- A second mass grave was unearthed at a former South African military base at Eenhana close to the Angolan border yesterday - about 50 metres from a mass grave unearthed on Wednesday. The government of Namibia supposes that the dead bodies are SWAPO freedom fighters from the era of the South African occupation and is to investigate their identities.
Workers of the Road Construction Company and the Consulting Service Africa, who are expanding sewerage dams near the Eenhana Military base in Namibia's Ohangwena Region, made the gruesome find. Eenhana is located far north in Namibia, close to the main road connecting the country with Angola.
The Police Commander in the Ohangwena Region, Deputy Commissioner Armas Shivute and the Army Commander at Eenhana, Captain Endjala Natanael, told 'The Namibian' that it is possible that they will find more graves. Mr Shivute told 'The Namibian' that in addition to the mass grave discovered on Wednesday, they have come across other human remains "here and there" at the site.
'The Namibian' saw bones and human remains that had not been buried in the graves. They were about 200 to 300 metres to the west of the former Eenhana army base, close to the air strip.
The Governor of the Ohangwena Region, Usko Nghaamwa, who also visited the site yesterday, said the discovery of the mass graves is a national issue. He said a proper investigation has to be launched by the Namibian government to try to identify the people.
"I am sure that most of these people, if not all, are SWAPO Plan fighters, because the clothes we see here are those uniforms that were worn by Plan fighters when they were fighting the colonial South African forces during the liberation struggle," said Governor Nghaamwa. SWAPO finally liberated Namibia in 1991 and has since won all elections in the country.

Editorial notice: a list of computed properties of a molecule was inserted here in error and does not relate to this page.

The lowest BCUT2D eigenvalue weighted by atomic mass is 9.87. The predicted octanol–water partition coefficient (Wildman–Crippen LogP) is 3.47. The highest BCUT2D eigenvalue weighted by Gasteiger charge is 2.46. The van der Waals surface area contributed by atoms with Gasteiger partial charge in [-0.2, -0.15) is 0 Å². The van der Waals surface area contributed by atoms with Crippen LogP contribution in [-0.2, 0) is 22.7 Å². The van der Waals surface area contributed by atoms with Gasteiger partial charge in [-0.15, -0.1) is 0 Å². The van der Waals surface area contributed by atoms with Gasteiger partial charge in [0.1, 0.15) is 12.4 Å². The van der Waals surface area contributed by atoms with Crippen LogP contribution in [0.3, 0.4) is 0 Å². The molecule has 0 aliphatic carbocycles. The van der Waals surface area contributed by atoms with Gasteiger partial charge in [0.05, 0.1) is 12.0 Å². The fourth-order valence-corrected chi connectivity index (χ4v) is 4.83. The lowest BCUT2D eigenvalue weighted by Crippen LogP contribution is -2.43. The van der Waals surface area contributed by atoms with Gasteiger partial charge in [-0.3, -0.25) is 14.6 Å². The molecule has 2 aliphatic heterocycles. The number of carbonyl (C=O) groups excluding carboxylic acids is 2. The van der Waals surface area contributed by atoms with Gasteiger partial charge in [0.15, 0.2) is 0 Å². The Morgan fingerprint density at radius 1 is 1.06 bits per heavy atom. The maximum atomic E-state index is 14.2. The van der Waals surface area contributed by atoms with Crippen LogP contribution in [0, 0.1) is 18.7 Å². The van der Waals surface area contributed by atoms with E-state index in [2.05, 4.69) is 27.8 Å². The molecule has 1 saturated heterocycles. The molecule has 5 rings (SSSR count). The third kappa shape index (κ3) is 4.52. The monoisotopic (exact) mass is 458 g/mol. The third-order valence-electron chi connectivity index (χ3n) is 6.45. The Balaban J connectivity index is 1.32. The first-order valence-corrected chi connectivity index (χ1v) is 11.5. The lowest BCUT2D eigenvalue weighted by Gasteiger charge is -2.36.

Indications are that the bodies of the assumed SWAPO fighters were folded in plastic bags and thrown into the graves and then set alight. "I call on those members of the Namibian Defence Force who have served in the SWATF or in Koevoet to assist us with information that will can lead to the identification of these young people," the Governor said.
The occupying South West African Territorial Force (SWATF) and the notorious Koevoet (crowbar) unit operated out of Eenhana, the main South African military base in the far north during the liberation struggle.
"If we are speaking about real reconciliation, this is the time to come out freely with this information about these people, to see whether we can identify them and organise a proper mass funeral," Governor Nghaamwa said.
The former mayor of Ondangwa, Otto Mwandingi Kapia, who also visited, Eenhana yesterday, conducted a prayer together with the Police and workers at the site. "God, remember our brothers who have been buried in this mass grave in this way. They were fighting for a good cause, to liberate this country and its nation, and let their blood water our freedom. Amen," Mr Kapia prayed.
When 'The Namibian' left Eenhana late yesterday, Deputy Commissioner Shivute, the Police and workers were still digging up human remains. "We are going to continue with the searching until we are satisfied that we have found all possible mass graves around here," said Mr Shivute.
People at Eenhana who 'The Namibian' spoke to said that the then South African security forces did not allow local people to go near the base. "We hope that the National Society for Human Rights will also take up this issue and will demand that those involved come out with the truth and assist with the investigation and the identifying of these people," Governor Nghaamwa said.
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